Alex Rodriguez. Alex has hit to the tune of .269/.345/.481 with 14 HR, 46 R, 70RBI, and 2 SB so far in 2010. The OBP is slightly concerning, given that his walk rate is down and his K rate is up. However, Alex’s BABIP is also 40 points below career average and his HR/FB ratio is 10% down, so there are reasons for optimism going forward.
David Robertson. Last year’s strikeout king has had an odd first half. He has an ugly ERA of 5.46 and a sky high walk rate of 5.2/9, but his strikeout rate is a still respectable 9.7/9. Despite a rough outing on July 2nd against Toronto, Robertson has pitched relatively decently since the start of June (14.2 IP, 13K, 8 BB, 5ER).
Marcus Thames. My expectations for Thames were fairly low, so it’s good to see his .294/.398/.447 line with 3 HR in 103 PAs. The Yankees can continue to extract value from Thames by using him as a platoon player off the bench.
Jorge Posada. Sure, he’s aging. Sure, he gets hurt all the time. Sure, he’s a Catcher/DH combo at best. But among AL catchers with at least 100 PAs, Posada has the second-highest wOBA and the third-highest OPS. If he can stay on the field, he’s good value for the team.
Phil Hughes. Despite some recent trouble, Hughes has had a very good full season debut as a starting pitcher, throwing 101 innings in 16 starts, striking out 91 batters and walking only 29. He may get moved to the bullpen come late-September and October, but for now Yankees fans can enjoy Hughesday every fifth day.
Nick Swisher. Mr. Final Vote Winner American League All-Star is rocking a .298/.377/.524 line with 15 home runs. Yes, please.
CC Sabathia. The gigantic lefty continued his spectacular first half yesterday against Seattle and now has a 3.09 ERA (3.79 FIP) over 131 innings with a 7.15 K/9 and a 2.82 BB/9. In the second half, we can look forward to more of the same, if not better, from Sabathia. He’s historically better in the second-half, with an ERA a half run lower and a K/9 a full batter higher. Given his low ERA and his high win total already, two stats often valued highly by voters, it wouldn’t be at all surprising to see Sabathia make a strong run at the Cy Young award.
Andy Pettitte. Pettitte is having a great year, hurling 113 innings in the first half with a 2.70 ERA and a K/BB ratio of 2.5. There’s no denying that his strand rate and BABIP are well below career average, so we may see some regression from Pettitte in the second half. Even so, Pettitte has outperformed any reasonable expectation so far, and his 11 wins gives him a good shot at winning 20 games for the third time in his career. I hate the W stat as much as anyone, but it will be fun to watch him join Sabathia and Hughes in the pursuit of 20.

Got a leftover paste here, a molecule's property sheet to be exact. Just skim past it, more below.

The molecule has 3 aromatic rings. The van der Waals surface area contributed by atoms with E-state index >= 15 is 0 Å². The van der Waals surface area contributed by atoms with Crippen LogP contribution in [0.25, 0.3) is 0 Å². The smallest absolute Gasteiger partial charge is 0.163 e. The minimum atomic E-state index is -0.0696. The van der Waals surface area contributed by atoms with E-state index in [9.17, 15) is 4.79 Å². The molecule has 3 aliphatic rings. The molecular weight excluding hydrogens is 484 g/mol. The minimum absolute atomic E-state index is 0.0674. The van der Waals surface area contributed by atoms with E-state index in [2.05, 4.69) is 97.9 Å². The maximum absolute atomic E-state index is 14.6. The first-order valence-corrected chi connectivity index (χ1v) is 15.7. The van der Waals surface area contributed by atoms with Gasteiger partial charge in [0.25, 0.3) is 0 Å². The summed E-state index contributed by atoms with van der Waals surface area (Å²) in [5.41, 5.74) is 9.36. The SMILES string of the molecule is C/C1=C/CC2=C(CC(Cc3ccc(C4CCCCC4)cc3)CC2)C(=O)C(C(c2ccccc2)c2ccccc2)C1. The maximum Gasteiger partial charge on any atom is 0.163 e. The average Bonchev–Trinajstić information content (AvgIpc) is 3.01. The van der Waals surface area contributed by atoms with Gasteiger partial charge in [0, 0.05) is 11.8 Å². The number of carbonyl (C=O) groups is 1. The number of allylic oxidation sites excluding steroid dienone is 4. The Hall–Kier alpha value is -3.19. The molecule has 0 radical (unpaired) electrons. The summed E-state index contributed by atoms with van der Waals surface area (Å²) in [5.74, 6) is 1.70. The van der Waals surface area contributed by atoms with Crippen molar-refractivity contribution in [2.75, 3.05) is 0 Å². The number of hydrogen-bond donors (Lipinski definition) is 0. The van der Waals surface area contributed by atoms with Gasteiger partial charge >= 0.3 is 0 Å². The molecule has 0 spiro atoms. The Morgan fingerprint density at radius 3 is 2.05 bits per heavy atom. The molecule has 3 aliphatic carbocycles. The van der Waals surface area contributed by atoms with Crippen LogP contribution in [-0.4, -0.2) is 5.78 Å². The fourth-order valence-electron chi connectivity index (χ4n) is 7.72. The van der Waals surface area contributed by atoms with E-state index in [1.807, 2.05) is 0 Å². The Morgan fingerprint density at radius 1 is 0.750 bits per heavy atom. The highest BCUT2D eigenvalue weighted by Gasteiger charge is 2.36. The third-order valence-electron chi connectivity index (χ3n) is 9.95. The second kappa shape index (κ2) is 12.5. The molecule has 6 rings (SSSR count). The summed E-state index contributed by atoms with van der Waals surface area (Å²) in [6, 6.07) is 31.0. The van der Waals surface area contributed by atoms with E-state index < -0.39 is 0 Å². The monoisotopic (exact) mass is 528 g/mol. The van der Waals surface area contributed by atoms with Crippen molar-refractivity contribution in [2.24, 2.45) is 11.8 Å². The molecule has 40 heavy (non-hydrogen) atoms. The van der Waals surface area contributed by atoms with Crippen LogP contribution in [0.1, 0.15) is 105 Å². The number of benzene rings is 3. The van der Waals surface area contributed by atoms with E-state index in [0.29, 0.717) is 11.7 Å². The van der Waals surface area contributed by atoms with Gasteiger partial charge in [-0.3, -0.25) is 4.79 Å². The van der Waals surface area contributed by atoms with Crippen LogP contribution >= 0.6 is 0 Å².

Robinson Cano. The most valuable Yankee, Robinson Cano is making a strong case for the MVP award in 2010, hitting .336/.389/.556 with 16 HR and 58 RBI. He’s been worth 4.4 Wins Above Replacement, and his wOBA is 7th best in the AL. There’s nothing like a sweet hitting position player entering his prime.
Brett Gardner. Gardner has surprised most fans, I would imagine, with an OPS of .811 in the first half of the season. He’s getting on base at nearly a 40% clip and has already swiped 25 bases. Sure, his BABIP is a bit high, but we don’t really have a reasonable baseline expectation for a player with his peculiar skill-set. Combined with his defense, Gardner has proved to be a very valuable player for the Yankees in 2010 and may enable the Yankees to pass on Crawford in free agency this winter. What a pleasant surprise.
Mariano Rivera. This year more than ever: the greatest of all-time.
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TagsA.J. Burnett Alex Rodriguez Andy Pettitte Austin Romine Baltimore Orioles Bartolo Colon Boston Red Sox Brett Gardner Brian Cashman Bullpen CC Sabathia Chien-Ming Wang Cliff Lee Curtis Granderson David Robertson Dellin Betances Derek Jeter Francisco Cervelli Freddy Garcia Game Recap Hiroki Kuroda Ivan Nova Javier Vazquez Jesus Montero Joba Chamberlain Joe Girardi Johnny Damon Jorge Posada Manny Banuelos Mariano Rivera Mark Teixeira Melky Cabrera Michael Pineda New York New York Yankees Nick Johnson Nick Swisher Phil Hughes Prospects Rafael Soriano Red Sox Robinson Cano Russell Martin Tampa Bay Rays Yankees